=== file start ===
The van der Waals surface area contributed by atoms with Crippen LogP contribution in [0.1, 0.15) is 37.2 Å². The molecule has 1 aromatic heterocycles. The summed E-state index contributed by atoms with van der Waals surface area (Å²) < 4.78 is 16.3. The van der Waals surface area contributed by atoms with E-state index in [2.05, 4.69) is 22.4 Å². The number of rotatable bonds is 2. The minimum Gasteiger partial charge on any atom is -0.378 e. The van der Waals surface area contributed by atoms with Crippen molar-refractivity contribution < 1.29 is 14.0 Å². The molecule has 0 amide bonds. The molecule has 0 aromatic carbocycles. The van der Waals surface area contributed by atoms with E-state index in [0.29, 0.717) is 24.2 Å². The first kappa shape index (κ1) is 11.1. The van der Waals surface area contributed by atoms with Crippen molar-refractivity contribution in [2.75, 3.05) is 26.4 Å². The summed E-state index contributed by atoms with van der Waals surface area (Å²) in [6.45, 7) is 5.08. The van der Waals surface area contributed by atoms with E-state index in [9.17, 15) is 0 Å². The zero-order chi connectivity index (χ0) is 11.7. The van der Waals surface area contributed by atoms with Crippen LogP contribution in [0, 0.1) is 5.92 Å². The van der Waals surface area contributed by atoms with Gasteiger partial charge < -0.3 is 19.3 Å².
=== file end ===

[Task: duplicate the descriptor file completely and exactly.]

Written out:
The van der Waals surface area contributed by atoms with Crippen LogP contribution in [0.1, 0.15) is 37.2 Å². The molecule has 1 aromatic heterocycles. The summed E-state index contributed by atoms with van der Waals surface area (Å²) < 4.78 is 16.3. The van der Waals surface area contributed by atoms with E-state index in [2.05, 4.69) is 22.4 Å². The number of rotatable bonds is 2. The minimum Gasteiger partial charge on any atom is -0.378 e. The van der Waals surface area contributed by atoms with Crippen molar-refractivity contribution < 1.29 is 14.0 Å². The molecule has 0 amide bonds. The molecule has 0 aromatic carbocycles. The van der Waals surface area contributed by atoms with E-state index in [0.29, 0.717) is 24.2 Å². The first kappa shape index (κ1) is 11.1. The van der Waals surface area contributed by atoms with Crippen molar-refractivity contribution in [2.75, 3.05) is 26.4 Å². The summed E-state index contributed by atoms with van der Waals surface area (Å²) in [6.45, 7) is 5.08. The van der Waals surface area contributed by atoms with E-state index in [9.17, 15) is 0 Å². The zero-order chi connectivity index (χ0) is 11.7. The van der Waals surface area contributed by atoms with Crippen LogP contribution in [0, 0.1) is 5.92 Å². The van der Waals surface area contributed by atoms with Gasteiger partial charge < -0.3 is 19.3 Å².